Albany – State Senator Liz Krueger today released a letter to Governor Andrew M. Cuomo urging him to veto legislation, recently passed in the legislature, that would legalize mixed martial arts (MMA) in New York State (S5949-A). The letter cites the long-term health implications of MMA for fighters, and the potential burden on taxpayers required to pay for associated public health and social service costs. The full text of the letter can be read below, and is also available here.
"The fact that New York State is the last in the nation to still ban mixed martial arts is something we should be proud of," said Senator Krueger. "I have long opposed legalizing this incredibly violent bloodsport. As it stands, this bill does nothing to protect the health of fighters; it lets promoters get rich while saddling taxpayers with the costs of long-term care. Legalizing MMA is not in the best interest of New Yorkers, and that's why I'm asking Governor Cuomo to veto this bill."
In the letter, Senator Krueger cites a 2014 study in the American Journal of Sports Medicine, which found that 13% of UFC MMA fights ended in a knockout and another 21% in a technical knockout, both of which are indicative of concussions and can potentially result in long-term brain injury and health problems. The letter also urges Governor Cuomo, should he decide to allow MMA legalization, to follow the advice offered in a recent Albany Times Union editorial and require MMA promoters to monitor former fighters and compensate them for long-term medical costs associated with head injuries.
April 7, 2016
Andrew M. Cuomo
Albany, NY 12224
Dear Governor Cuomo,
I write to urge to urge you to act to protect public health and safety by vetoing S5949-A, which would authorize professional mixed martial arts fighting in New York State. There is overwhelming evidence of severe threat to the lives and health of participants in these fights, and New York should not be sanctioning such activities.
The evidence of the damage done to fighters in mixed-martial arts bouts is well documented. A 2014 study in the American Journal of Sports Medicine reviewed 844 Ultimate Fighting Championship bouts and found that 13 percent ended in knockout, which meet the criteria for brain concussions. Another 21 percent of bouts ended in technical knockouts, often involving repetitive strikes to the head at the end of the fight, which is also indicative of concussions. Given all we have learned in recent years about the lifelong health impacts of repeated concussions, it is unconscionable for New York State to sanction a new activity (I hesitate to call this a sport) that would increase such incidents.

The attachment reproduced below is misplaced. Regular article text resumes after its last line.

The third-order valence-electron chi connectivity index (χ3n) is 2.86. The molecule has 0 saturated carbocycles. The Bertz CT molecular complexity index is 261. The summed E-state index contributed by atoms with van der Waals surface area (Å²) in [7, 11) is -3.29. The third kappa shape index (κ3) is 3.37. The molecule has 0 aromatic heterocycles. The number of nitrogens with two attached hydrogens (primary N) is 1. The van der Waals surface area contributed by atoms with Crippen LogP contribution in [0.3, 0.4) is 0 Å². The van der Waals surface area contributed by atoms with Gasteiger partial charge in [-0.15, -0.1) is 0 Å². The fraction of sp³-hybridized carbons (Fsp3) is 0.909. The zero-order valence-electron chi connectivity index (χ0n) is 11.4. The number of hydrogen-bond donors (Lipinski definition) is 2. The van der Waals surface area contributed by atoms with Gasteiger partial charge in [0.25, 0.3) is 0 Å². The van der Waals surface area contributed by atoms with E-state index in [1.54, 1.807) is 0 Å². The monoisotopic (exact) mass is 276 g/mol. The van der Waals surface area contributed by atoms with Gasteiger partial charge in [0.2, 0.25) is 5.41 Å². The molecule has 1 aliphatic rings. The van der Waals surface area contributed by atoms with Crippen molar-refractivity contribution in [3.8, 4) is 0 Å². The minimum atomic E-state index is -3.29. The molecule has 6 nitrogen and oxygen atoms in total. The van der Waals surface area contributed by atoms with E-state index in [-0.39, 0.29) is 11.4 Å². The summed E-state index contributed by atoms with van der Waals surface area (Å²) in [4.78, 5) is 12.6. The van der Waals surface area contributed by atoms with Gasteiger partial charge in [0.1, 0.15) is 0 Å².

If you are committed to allowing this “activity” in New York State, at a minimum you should follow the advice suggested in a recent Albany Times Union editorial (http://blog.timesunion.com/opinion/strike-a-blow-for-fighters/34850/), and require that the legislature pass additional protections for fighters, similar to what the NFL is now belatedly implementing – “long-term monitoring, and compensation for long-term medical costs associated with head injuries, even after retirement.” We know many of these fighters will suffer health consequences and early death because of the brain injuries they receive. As the Albany Times Union states, that is reason enough for a veto, but if the state is going to authorize this practice it should at least ensure that policies are in place to deal with the consequences. In the absence of stronger protections and compensation for medical costs, the people of New York will be forced to pay these costs through our public health and social service budgets. Why should promoters be allowed to get rich from this violent and disturbing activity and then kick the damaged ex-fighters to the curb for the taxpayers to take responsibility for in future years.
Thank you for your attention to this important matter.